A Supreme Court 5-4 decision raises a red flag as to why four of the Justices refuse to acknowledge what freedom-loving Americans have believed for centuries, and which the founding fathers of our nation perceived as a fundamental, inalienable right deeply rooted in our nation’s history, and implicit in the concept of ordered liberty. That right, most scholars have believed, existed before the passage of the 2nd Amendment. The majority made frequent references to the pre-existing right of self-defense, which is the back-bone of the Second Amendment, and there is much to be said about the majority’s dissection of what many now recognize as “ strained arguments” posed by Justice Stevens.
The Majority’s caveat re-affirmation of the position it took in the District of Columbia v. Heller case that various firearm restrictions, including the prohibition of possession of firearms by felons or the mentally ill, those laws affecting the commercial sale of firearms, and those imposing restrictions regarding the carrying of firearms in sensitive areas such as government buildings, and the like, still apply, raises another red flag. Coupled with the fact that four of the Justices, and most assuredly their successors, will continue to take an opposing stand to applications of the principles set forth by the majority in McDonald, these restrictions can be stretched and broadened to a point where more basic rights are suppressed. While all agree that keeping firearms out of the hands of felons, the mentally ill, and away from sensitive places such as courtrooms, it is the interpretation of those restrictions that require constant alertness and strict scrutiny to ensure that those restrictions are not employed in an arbitrary and discriminatory manner so as to further alienate the rights of law-abiding citizens who are entitled to keep and bear arms.
It will be interesting to learn how anti-gun advocates and some courts will interpret the McDonald majority’s reference that the “fundamental right guarantee is fully binding on the states and thus limits (but by no means eliminates) their ability to devise solutions to social problems that suit local needs and values.” Also, quoting from the 38 states’ and amicus brief of the State of Texas, the Court noted that “state and local experimentation with reasonable firearms regulations will continue under the Second Amendment.”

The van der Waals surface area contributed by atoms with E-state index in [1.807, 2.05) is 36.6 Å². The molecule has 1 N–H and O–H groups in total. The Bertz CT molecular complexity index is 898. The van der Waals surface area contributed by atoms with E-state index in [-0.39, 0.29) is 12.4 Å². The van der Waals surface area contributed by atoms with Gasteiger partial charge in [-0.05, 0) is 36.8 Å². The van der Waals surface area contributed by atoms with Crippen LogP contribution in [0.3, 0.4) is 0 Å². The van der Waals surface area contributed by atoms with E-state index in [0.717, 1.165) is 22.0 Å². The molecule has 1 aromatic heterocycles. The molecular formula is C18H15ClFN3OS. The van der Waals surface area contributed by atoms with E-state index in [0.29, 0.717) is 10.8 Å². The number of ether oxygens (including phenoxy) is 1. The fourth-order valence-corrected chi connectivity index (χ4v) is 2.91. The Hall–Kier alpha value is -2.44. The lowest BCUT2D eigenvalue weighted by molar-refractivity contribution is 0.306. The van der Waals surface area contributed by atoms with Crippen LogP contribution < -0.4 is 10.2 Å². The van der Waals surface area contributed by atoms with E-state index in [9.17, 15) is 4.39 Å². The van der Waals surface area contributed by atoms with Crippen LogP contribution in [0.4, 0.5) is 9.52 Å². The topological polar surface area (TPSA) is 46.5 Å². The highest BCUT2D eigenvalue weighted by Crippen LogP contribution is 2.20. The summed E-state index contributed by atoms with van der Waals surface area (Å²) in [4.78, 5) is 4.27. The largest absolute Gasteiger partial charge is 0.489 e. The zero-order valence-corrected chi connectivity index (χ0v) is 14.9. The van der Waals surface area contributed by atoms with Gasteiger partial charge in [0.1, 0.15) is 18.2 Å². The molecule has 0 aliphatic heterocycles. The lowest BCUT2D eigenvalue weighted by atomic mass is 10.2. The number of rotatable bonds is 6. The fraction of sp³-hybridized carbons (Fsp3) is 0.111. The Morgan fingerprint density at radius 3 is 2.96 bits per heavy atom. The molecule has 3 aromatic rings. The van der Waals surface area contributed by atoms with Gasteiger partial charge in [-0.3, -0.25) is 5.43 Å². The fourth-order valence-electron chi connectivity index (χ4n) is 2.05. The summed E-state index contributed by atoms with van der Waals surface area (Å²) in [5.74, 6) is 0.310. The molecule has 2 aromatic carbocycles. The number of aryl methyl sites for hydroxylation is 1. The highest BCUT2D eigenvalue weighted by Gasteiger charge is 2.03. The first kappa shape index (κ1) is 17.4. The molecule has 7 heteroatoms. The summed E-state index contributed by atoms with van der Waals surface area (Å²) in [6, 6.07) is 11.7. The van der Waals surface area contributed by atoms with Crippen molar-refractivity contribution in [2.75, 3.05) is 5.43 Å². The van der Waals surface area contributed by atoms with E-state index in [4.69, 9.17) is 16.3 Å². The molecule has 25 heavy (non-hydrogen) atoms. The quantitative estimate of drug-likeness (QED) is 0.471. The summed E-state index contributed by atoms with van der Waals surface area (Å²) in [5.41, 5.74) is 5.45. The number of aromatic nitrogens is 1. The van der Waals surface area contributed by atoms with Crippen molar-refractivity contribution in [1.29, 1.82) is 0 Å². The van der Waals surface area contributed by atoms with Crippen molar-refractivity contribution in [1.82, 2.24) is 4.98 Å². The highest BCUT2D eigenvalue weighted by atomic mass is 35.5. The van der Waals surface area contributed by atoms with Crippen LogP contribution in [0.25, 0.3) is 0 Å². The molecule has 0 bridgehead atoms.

Repeatedly, we have seen cases setting forth a basic principle of law abused by law enforcement authorities and ignored by some courts to a point of ludicrousness. Classic examples are registration requirements imposed to such a degree in some anti-gun municipalities such as Chicago, and various states, that the real aim is to defeat the thrust of 2nd and 14th Amendment protections. Many Courts also have repeatedly ignored the protections afforded under the 4th and 14th amendments by upholding invalid searches and seizures. Fortunately, many of those decisions have been cured on appeal to higher courts, but not always. That, of course, is a matter the strongest pro-gun entity in Illinois [the Illinois State Rifle Association (ISRA)] has addressed in cases such as People v. Diggins, and by its constant watch-guard of legislation by its lobbyists in Springfield.
McDonald, in the wake of District of Columbia v. Heller, is now recognized as the second major step forward in a continuing battle by pro-firearm advocates to protect and further the fundamental right to keep and bear arms, be it for self-defense, defense of property, hunting, target shooting, or collecting, all warranting no knit-picking regulatory restrictions. Assuredly, the legal fight will go on, and on !





Chicago’s New Ordinance
(ITS ROAD TO NOWHERE)

The City of Chicago’s amended ordinance which took effect on July 12, 2010, is the latest attempt by the City Council, guided by its Mayor, to throw another obstacle in the path of our road to victory in the never-ending battle against the anti-gun lobby bent on depriving us of our fundamental right to keep and bear arms. The United States Supreme Court’s recent decision in McDonald v. City of Chicago, 561 U.S. ____ , slip op.(2010), sends a message to the citizens of our state, and throughout the country, that our founding fathers decreed that we shall not be deprived of our fundamental inalienable right of self-defense. In the words of Alexander Hamilton: